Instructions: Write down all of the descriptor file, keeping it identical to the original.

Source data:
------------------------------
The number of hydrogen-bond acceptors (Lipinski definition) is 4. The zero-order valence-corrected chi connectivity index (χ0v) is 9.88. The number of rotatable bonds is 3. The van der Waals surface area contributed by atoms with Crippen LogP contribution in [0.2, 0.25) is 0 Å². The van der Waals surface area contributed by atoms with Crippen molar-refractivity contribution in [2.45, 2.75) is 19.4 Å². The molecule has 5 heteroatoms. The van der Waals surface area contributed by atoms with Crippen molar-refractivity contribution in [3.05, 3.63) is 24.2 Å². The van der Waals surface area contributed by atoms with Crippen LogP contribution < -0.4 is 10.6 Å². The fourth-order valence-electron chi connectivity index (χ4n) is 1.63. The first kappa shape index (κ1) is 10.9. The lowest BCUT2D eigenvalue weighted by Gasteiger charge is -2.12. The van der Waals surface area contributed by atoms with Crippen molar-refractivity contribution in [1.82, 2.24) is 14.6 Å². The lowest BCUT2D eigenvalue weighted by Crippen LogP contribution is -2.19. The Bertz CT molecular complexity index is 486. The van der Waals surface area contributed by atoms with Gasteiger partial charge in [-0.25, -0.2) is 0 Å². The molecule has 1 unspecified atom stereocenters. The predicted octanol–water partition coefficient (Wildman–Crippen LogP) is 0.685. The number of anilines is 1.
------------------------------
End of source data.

The number of hydrogen-bond acceptors (Lipinski definition) is 4. The zero-order valence-corrected chi connectivity index (χ0v) is 9.88. The number of rotatable bonds is 3. The van der Waals surface area contributed by atoms with Crippen LogP contribution in [0.2, 0.25) is 0 Å². The van der Waals surface area contributed by atoms with Crippen molar-refractivity contribution in [2.45, 2.75) is 19.4 Å². The molecule has 5 heteroatoms. The van der Waals surface area contributed by atoms with Crippen molar-refractivity contribution in [3.05, 3.63) is 24.2 Å². The van der Waals surface area contributed by atoms with Crippen LogP contribution < -0.4 is 10.6 Å². The fourth-order valence-electron chi connectivity index (χ4n) is 1.63. The first kappa shape index (κ1) is 10.9. The lowest BCUT2D eigenvalue weighted by Gasteiger charge is -2.12. The van der Waals surface area contributed by atoms with Crippen molar-refractivity contribution in [1.82, 2.24) is 14.6 Å². The lowest BCUT2D eigenvalue weighted by Crippen LogP contribution is -2.19. The Bertz CT molecular complexity index is 486. The van der Waals surface area contributed by atoms with Gasteiger partial charge in [-0.25, -0.2) is 0 Å². The molecule has 1 unspecified atom stereocenters. The predicted octanol–water partition coefficient (Wildman–Crippen LogP) is 0.685. The number of anilines is 1.